How Does a UV Pond Filter Work?

Updated March 23, 2017

Crystal clear water in a pond can seem like an unobtainable outcome. It is important to note that cloudy pond water is often the result of free-floating algae populations. Ultraviolet (UV) filters eliminate these organisms, resulting in less murky pond water.

Effect of UV Radiation

Ultraviolet radiation causes irreparable damage to the cellular structure of microorganisms such as algae and bacteria. It does this by mutating the DNA housed within the cell's nucleus. As algae encounter UV light, they clump together, which aids in their removal by other mechanical filtration methods. UV radiation can help to eradicate free-floating algae in a pond and stop the proliferation of algal blooms.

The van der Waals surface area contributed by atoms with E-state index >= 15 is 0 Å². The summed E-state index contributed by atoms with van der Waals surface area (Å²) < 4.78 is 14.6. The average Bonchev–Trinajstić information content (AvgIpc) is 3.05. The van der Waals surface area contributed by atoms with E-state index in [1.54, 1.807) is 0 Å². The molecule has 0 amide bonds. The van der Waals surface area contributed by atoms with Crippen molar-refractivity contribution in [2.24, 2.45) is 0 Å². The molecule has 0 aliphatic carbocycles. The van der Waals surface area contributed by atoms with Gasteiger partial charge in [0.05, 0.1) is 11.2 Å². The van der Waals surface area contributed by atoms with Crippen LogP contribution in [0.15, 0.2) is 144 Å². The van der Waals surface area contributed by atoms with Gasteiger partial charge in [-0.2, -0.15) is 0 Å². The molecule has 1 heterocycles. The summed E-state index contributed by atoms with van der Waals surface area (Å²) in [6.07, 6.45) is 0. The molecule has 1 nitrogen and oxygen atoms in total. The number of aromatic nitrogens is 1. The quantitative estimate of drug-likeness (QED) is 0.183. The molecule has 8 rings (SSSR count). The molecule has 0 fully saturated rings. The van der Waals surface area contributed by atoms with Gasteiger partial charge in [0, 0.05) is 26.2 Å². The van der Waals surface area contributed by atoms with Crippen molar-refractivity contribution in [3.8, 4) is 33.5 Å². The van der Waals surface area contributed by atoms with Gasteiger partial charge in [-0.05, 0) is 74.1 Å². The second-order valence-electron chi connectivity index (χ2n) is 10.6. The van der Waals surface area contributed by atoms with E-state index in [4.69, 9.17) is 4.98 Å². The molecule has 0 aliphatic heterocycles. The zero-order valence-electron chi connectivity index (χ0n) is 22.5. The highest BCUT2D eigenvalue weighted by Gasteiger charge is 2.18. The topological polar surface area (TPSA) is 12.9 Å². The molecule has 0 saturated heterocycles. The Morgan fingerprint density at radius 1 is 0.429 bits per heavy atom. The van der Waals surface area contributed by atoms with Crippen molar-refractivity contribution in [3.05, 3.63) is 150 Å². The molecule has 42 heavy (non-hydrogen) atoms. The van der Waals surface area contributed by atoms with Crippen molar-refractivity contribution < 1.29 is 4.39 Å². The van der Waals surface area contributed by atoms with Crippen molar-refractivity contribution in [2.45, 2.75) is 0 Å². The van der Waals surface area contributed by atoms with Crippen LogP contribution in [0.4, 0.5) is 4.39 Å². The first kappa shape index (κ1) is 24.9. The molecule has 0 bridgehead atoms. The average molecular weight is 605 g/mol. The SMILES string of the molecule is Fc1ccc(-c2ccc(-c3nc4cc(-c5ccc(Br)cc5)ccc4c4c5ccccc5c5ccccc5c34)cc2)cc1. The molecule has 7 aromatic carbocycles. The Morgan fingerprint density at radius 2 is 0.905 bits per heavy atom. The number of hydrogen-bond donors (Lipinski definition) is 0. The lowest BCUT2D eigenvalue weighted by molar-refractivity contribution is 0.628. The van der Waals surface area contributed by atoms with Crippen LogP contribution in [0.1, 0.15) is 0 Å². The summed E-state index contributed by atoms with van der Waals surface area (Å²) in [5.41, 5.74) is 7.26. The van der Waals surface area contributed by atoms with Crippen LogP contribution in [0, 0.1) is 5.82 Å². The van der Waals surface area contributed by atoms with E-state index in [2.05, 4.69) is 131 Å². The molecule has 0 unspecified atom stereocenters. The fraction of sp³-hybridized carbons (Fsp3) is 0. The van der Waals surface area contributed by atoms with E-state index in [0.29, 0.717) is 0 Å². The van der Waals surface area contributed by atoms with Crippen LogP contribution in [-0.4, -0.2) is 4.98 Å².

Method of Action

A UV filter, also referred to as a clarifier or sterilizer, contains a bulb that emits both ultraviolet and visible light. This bulb is usually located in a waterproof section of the filter. The filter hooks up to a pump that pulls water from the pond and through the filter at a specific flow rate.


An ultraviolet filter is highly effective at killing free-floating algae and bacteria, but provides no assistance in removing particulate matter from the water. When used in combination with other mechanical filtration methods, a UV filter is a valuable aid for maintaining water quality.

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